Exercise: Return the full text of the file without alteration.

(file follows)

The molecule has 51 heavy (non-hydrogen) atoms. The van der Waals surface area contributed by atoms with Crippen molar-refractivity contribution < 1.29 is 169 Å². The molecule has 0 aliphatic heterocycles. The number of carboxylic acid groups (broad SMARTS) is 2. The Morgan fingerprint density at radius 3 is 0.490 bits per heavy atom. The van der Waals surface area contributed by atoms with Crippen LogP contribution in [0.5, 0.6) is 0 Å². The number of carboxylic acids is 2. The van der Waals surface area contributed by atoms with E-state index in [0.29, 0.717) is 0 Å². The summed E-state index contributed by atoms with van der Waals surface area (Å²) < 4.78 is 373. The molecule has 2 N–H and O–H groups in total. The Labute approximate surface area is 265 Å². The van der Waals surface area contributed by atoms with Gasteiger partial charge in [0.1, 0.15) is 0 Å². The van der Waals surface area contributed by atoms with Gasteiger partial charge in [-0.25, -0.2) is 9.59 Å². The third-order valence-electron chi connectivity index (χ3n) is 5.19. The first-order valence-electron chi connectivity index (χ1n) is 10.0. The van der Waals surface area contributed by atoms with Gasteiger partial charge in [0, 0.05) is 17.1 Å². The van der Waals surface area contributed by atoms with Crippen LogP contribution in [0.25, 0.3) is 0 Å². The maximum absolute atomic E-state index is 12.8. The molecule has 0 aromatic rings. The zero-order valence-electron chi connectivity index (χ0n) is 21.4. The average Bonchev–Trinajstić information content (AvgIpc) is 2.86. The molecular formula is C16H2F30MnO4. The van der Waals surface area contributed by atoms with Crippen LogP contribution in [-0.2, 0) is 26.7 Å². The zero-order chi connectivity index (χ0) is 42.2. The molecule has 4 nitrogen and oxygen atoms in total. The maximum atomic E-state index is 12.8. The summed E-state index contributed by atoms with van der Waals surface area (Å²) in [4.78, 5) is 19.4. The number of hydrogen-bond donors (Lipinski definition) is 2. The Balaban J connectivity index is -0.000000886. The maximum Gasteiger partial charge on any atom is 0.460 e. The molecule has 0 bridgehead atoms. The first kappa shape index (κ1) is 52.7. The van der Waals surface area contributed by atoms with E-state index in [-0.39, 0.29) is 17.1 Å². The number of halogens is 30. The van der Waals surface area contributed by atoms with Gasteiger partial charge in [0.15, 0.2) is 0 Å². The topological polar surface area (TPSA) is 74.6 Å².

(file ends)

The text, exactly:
The molecule has 51 heavy (non-hydrogen) atoms. The van der Waals surface area contributed by atoms with Crippen molar-refractivity contribution < 1.29 is 169 Å². The molecule has 0 aliphatic heterocycles. The number of carboxylic acid groups (broad SMARTS) is 2. The Morgan fingerprint density at radius 3 is 0.490 bits per heavy atom. The van der Waals surface area contributed by atoms with Crippen LogP contribution in [0.5, 0.6) is 0 Å². The number of carboxylic acids is 2. The van der Waals surface area contributed by atoms with E-state index in [0.29, 0.717) is 0 Å². The summed E-state index contributed by atoms with van der Waals surface area (Å²) < 4.78 is 373. The molecule has 2 N–H and O–H groups in total. The Labute approximate surface area is 265 Å². The van der Waals surface area contributed by atoms with Gasteiger partial charge in [0.1, 0.15) is 0 Å². The van der Waals surface area contributed by atoms with Gasteiger partial charge in [-0.25, -0.2) is 9.59 Å². The third-order valence-electron chi connectivity index (χ3n) is 5.19. The first-order valence-electron chi connectivity index (χ1n) is 10.0. The van der Waals surface area contributed by atoms with Gasteiger partial charge in [0, 0.05) is 17.1 Å². The van der Waals surface area contributed by atoms with Crippen LogP contribution in [0.25, 0.3) is 0 Å². The maximum absolute atomic E-state index is 12.8. The molecule has 0 aromatic rings. The zero-order valence-electron chi connectivity index (χ0n) is 21.4. The average Bonchev–Trinajstić information content (AvgIpc) is 2.86. The molecular formula is C16H2F30MnO4. The van der Waals surface area contributed by atoms with Crippen LogP contribution in [-0.2, 0) is 26.7 Å². The zero-order chi connectivity index (χ0) is 42.2. The molecule has 4 nitrogen and oxygen atoms in total. The maximum atomic E-state index is 12.8. The summed E-state index contributed by atoms with van der Waals surface area (Å²) in [4.78, 5) is 19.4. The number of hydrogen-bond donors (Lipinski definition) is 2. The Balaban J connectivity index is -0.000000886. The maximum Gasteiger partial charge on any atom is 0.460 e. The molecule has 0 bridgehead atoms. The first kappa shape index (κ1) is 52.7. The van der Waals surface area contributed by atoms with E-state index in [-0.39, 0.29) is 17.1 Å². The number of halogens is 30. The van der Waals surface area contributed by atoms with Gasteiger partial charge in [0.15, 0.2) is 0 Å². The topological polar surface area (TPSA) is 74.6 Å².